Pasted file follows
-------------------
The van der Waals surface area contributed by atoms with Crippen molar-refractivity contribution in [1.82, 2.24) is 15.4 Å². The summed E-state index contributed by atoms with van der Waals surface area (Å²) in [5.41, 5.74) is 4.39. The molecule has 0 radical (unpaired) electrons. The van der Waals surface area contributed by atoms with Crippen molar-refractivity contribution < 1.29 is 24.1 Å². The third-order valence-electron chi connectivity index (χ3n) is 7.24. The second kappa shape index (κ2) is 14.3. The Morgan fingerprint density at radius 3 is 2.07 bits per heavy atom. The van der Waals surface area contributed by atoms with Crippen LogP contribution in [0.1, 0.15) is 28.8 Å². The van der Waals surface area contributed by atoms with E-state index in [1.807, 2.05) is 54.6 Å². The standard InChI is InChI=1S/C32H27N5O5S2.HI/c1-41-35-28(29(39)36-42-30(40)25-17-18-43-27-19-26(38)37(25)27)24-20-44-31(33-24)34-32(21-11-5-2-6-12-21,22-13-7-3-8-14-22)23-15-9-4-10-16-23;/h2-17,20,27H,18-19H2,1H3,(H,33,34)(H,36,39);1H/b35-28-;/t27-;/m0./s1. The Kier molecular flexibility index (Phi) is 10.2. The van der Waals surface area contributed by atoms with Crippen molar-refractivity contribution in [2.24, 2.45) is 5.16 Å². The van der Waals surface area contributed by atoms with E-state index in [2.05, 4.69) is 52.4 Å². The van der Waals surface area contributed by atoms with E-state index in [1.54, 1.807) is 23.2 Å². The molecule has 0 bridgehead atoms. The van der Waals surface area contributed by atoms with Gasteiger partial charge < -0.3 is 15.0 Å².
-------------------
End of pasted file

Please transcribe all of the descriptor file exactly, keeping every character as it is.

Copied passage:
The van der Waals surface area contributed by atoms with Crippen molar-refractivity contribution in [1.82, 2.24) is 15.4 Å². The summed E-state index contributed by atoms with van der Waals surface area (Å²) in [5.41, 5.74) is 4.39. The molecule has 0 radical (unpaired) electrons. The van der Waals surface area contributed by atoms with Crippen molar-refractivity contribution < 1.29 is 24.1 Å². The third-order valence-electron chi connectivity index (χ3n) is 7.24. The second kappa shape index (κ2) is 14.3. The Morgan fingerprint density at radius 3 is 2.07 bits per heavy atom. The van der Waals surface area contributed by atoms with Crippen LogP contribution in [0.1, 0.15) is 28.8 Å². The van der Waals surface area contributed by atoms with E-state index in [1.807, 2.05) is 54.6 Å². The standard InChI is InChI=1S/C32H27N5O5S2.HI/c1-41-35-28(29(39)36-42-30(40)25-17-18-43-27-19-26(38)37(25)27)24-20-44-31(33-24)34-32(21-11-5-2-6-12-21,22-13-7-3-8-14-22)23-15-9-4-10-16-23;/h2-17,20,27H,18-19H2,1H3,(H,33,34)(H,36,39);1H/b35-28-;/t27-;/m0./s1. The Kier molecular flexibility index (Phi) is 10.2. The van der Waals surface area contributed by atoms with Crippen molar-refractivity contribution in [2.24, 2.45) is 5.16 Å². The van der Waals surface area contributed by atoms with E-state index in [2.05, 4.69) is 52.4 Å². The van der Waals surface area contributed by atoms with E-state index in [1.54, 1.807) is 23.2 Å². The molecule has 0 bridgehead atoms. The van der Waals surface area contributed by atoms with Gasteiger partial charge < -0.3 is 15.0 Å².